“Remember: There are no small parts, only small actors,” wrote Konstantin Stanislavsky, the Russian theater director who laid the groundwork for the Method acting movement popularized by the likes of Marlon Brandon and Robert DeNiro.
It’s a phrase often used to quell the disappointment of young actors who didn’t get cast as the lead. But it’s at the very core of what makes a performance great.
Such is the case with Matthew Rigdon, who plays a simple guard in NOLA Project’s current production of “Robin Hood: Thief, Brigand,” which takes place in the New Orleans Museum of Arts’ Sydney and Walda Besthoff Sculpture Garden.
Not only is Rigdon anything but small, being a bit reminiscent of Andre the Giant, but without uttering a single word, he stays in character, mouth agape, every second he is on stage.
Whether he’s moving set pieces or subtly reacting to the pandemonium whirling around him, he convincingly proves there are no small parts.
His performance also speaks to why NOLA Project succeeds at so many of its productions.
It is first and foremost an ensemble company working as one cohesive unit. All actors, whether they are cast in small roles or lead parts, consistently give professional and engaging performances.
It also highlights the effective control director Beau Bratcher has with this cast and this production. Every actor is focused, every word is heard and understood and every moment has purpose.
Bratcher also does an exemplary job capitalizing on his “en plein air” set. One of my favorite moments was seeing, far in the distance, an ethereal Maid Marion crossing one of the garden’s bridges.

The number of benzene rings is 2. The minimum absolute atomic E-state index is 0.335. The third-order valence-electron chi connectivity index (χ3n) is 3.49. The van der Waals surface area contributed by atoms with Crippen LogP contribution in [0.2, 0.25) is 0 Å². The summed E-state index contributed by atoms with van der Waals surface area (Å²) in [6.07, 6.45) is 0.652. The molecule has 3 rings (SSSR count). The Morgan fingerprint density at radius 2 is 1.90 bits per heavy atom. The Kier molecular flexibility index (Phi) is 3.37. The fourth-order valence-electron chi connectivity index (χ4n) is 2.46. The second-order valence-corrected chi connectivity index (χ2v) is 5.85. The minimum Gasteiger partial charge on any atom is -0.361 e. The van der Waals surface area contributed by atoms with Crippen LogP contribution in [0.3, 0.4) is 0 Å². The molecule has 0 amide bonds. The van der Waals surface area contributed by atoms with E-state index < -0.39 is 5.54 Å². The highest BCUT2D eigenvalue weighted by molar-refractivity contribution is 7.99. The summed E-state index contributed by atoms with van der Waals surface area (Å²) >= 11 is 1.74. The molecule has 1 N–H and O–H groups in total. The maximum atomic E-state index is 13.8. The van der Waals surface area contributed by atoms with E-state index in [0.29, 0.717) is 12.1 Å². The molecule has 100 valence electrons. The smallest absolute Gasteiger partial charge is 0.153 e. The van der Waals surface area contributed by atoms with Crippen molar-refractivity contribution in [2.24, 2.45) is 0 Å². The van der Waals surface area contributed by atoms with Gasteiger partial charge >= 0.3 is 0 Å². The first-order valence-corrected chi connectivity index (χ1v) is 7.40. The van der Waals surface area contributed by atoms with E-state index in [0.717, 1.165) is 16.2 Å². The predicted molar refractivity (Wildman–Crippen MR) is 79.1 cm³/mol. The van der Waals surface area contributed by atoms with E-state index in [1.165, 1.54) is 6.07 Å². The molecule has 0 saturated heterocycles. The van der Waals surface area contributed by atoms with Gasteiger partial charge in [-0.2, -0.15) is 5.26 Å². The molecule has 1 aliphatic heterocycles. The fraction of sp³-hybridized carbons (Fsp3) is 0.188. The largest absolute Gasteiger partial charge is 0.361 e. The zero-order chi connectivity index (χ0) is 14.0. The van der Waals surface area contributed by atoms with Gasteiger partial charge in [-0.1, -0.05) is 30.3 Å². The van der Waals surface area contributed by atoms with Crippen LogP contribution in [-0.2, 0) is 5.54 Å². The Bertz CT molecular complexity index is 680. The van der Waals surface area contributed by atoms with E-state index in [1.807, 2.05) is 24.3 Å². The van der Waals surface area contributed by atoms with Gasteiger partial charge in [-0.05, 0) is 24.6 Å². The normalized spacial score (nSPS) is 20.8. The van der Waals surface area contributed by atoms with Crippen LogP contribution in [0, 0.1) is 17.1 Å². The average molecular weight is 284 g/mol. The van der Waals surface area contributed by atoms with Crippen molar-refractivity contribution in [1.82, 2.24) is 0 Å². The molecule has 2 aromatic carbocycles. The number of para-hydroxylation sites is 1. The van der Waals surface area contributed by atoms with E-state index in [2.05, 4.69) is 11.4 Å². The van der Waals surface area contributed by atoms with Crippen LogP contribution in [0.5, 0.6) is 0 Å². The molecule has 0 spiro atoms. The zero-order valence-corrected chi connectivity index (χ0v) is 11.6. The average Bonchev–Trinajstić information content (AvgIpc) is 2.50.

And scenic designer Tory Ducati helps to magically transform the sculpture garden into Sherwood Forest.
The evening is full of wit, passion and exhilarating audience participation, but the highlight is the stage combat designed by Alex Martinez Wallace, who also puts in a hilarious performance as King John.
The play is a retelling of the Robin Hood myth with some political amplification on the theme of how the privileged class treats the poor.
Robin and his band of Merry Men intercept a chest full of gold on its way to France. Robin decides that the nobility should not hold onto its wealth, and he sets out to make the peasants wealthy instead.
Andrew Vaught’s script captures the speech and spirit of the time, and contains admirably well-written parts for women. Trina Beck as Eleanor is every inch the regal queen, and Kaitlyn McQuin’s Maid Marion is full of passion. When Natalie Boyd’s Scarlett goes all “Kill Bill” on the three lords it took my breath away.
The three lords, Price Provenzano, Keith Claverie and Nicholas Stephens provide top-flight comic relief. With a mixture of vaudeville, Three Stooges and Monty Python, their performances alone are worth the price of your ticket.
James Bartelle as Robin is effective, Alec Barnes as Barg is surprising and Becca Chapman’s Alan A Dale is full of kinetic energy.
Granted, the ending requires a great deal of suspension of disbelief. But all is forgiven, because everything else, from costumes to music, succeeds so well.
Oh, and high marks go out to the sumptuous evening breeze, the starry sky and the soulful trill of the evening bird’s song.